Court name
Commercial Court of Uganda
Case number
Civil Suit 303 of 2013
Judgment date
6 June 2017

Vision Impex Limited v Sansa & Anor (Civil Suit 303 of 2013) [2017] UGCommC 59 (06 June 2017);

Cite this case
[2017] UGCommC 59
Short summary:

CL, Trademark Infringement, Injunction, Damages




CIVIL SUIT NO. 303 OF 2013






The Plaintiff a Limited Liability Company brought this suit against the Defendants for infringement and passing off the Plaintiff’s Trade Mark No. 25799 in class 5 and 16 of the Third Schedule to the Trademarks Rules.


The Plaintiff is the registered owner of ABC “Feathers” Sanitary Pads under the said Trade Mark.  The Trade Mark was renewed on 27.06.10 for another period of 14 years.


Being the exclusive distributor of the said sanitary pads, the Plaintiff widely advertised the color and design of the pads through all known media in Uganda for trade purposes.


The Trade Mark is therefore known in trade and the general public as signifying the Plaintiff’s products.  And the Plaintiff has acquired substantial reputation in and by use of that name and Trade Mark.


It is the Plaintiff’s contention that on or about 29.05.13, the Defendants imported a consignment of “featlhers” sanitary pads through Malaba, which was being cleared at Spedag Interfrieght (U) Limited, to be sold and distributed throughout Uganda,  The goods, the Plaintiff asserts were meant to mislead the public as goods of the Plaintiff.  And the Plaintiff is likely to suffer loss and damage as a result of the Defendants acts.


On 07.06.13, the Defendant’s consignment was seized by Uganda Revenue Authority (URA) and Uganda National Bureau of Standards (UNBS) on the suspicion of the goods being counterfeit and for unauthorized use of the UNBS Standard Mark.


On 12.06.13, the Plaintiff filed this suit against the Defendants seeking the following remedies:-


  1. A permanent injunction against the Defendants preventing them from infringing the Trade Mark No. 25799, selling or offering for sale the products bearing “featlhers”.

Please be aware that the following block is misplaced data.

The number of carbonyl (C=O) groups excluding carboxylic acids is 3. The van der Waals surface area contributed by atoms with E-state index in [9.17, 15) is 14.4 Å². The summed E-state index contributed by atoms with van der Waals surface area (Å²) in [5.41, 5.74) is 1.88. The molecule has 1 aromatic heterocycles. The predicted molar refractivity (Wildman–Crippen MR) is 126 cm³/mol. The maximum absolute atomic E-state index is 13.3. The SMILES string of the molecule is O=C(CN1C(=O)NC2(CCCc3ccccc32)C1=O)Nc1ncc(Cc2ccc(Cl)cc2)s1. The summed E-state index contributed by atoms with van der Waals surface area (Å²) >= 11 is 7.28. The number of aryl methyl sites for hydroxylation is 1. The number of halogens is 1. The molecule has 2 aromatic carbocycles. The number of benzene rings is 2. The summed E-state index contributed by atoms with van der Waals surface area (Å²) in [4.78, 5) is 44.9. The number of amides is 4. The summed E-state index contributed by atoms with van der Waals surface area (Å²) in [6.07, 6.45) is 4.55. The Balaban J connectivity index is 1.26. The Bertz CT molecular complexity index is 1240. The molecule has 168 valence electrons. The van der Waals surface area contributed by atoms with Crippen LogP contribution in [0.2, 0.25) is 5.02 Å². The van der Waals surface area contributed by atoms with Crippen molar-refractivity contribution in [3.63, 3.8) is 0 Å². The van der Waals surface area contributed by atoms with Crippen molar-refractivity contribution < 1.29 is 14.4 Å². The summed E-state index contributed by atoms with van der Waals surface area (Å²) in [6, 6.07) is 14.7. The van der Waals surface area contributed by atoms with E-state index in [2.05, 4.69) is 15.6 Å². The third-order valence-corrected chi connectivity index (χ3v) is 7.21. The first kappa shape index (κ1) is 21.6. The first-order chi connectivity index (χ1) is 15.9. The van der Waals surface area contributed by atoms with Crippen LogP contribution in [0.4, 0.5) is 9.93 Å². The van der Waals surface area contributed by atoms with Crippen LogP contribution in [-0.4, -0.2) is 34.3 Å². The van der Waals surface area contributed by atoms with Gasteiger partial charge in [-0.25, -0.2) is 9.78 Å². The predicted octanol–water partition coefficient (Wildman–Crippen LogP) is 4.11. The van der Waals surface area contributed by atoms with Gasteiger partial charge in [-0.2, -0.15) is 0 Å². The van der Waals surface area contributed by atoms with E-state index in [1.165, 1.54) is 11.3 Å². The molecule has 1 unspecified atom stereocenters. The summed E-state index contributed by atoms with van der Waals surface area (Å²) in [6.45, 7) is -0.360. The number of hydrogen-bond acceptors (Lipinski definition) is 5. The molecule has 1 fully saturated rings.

1. An order for the immediate impounding and destruction of the aforementioned goods and destroy or destruction upon sale all “featlhers” products of the Defendants.


  1. A permanent injunction restraining the Defendants from passing off their goods as goods of the Plaintiff.


  1. An inquiry as to damages.


  1. An account of the profits made by the defendants.


  1. Costs of the suit and


  1. Any other relief court deems appropriate.


Interlocutory judgment was entered against the Defendants for non-appearance after various adjournments.  The matter proceeded for formal proof on 06.07.15.


The Plaintiff called one witness Pareku Arut a Director of the Plaintiff Company.


He confirmed that the Company deals in sanitary pads – marketing and promoting the product ABC “feathers” sanitary pads.  A sample of the said pads was exhibited as Exhibit P.1.


The witness described the features that differentiate their products as ABC “feathers” Ultra Compact sanitary pads with wings.  They are light blue in colour with words “special care for special times” with 10 pieces regular.  Where there is red and pink colour the size of the pads is 240mm.


Further that the product was approved by UNBS and there is the Company Logo on it.


The product was registered in June 2003, under No. 25799 when the certificate expired in 2010; it was renewed on 27.06.10 for another 14 years.  – The renewal certificate was admitted as Exhibit P2.


The Plaintiff got to know of the Defendant’s importation of similar pads when they were informed by UNBS stuff that similar sanitary pads had been imported on the Spedag Interfrieght (U) Ltd.


The consignee was Sansa Ambrose the First Defendant.  The goods are sanitary napkins 2049 cartons.  – Bill of Lading “C2”.  There is also a commercial invoice “C3” dated 11.04.13 and a packing list “C4”.  The documents were admitted as Exhibits P.41 – P.44.


Upon checking with Spedag Interfreight (U) Ltd and checking the off loaded consignment, it was noted that the pads are similar to those marketed by the Plaintiff Company.  The name is similar “Feathers”, the color is the same, and the style of the font is the same like that on the products of the Plaintiff Company.


Upon opening the box, there was no address on the pads.  But the design, UNBS Logo was also similar to that of the Plaintiff Company. “For day and night use”, “special care all the time”.  The size was also the same.


The photographs taken of the goods were exhibited as P.5A – P.5D.


Although the witness pointed out that while the consignment of the 2049 cartons imported by the Defendants was the only one, they had known about, there could have been others before or thereafter.  Because, he asserted the sales of the Plaintiff Company had fallen leading to a loss of Shs. 47,000,000/-.


The public, the witness added cannot differentiate the products of the Plaintiff Company from those of the defendants.  And the poor quality of the Defendant’s products is affecting the brand of the Plaintiff.


The customers cannot tell the difference between the spellings of the names of the products.


While the UNBS Logo appears on the Defendant’s products, the Defendants do not have a certificate.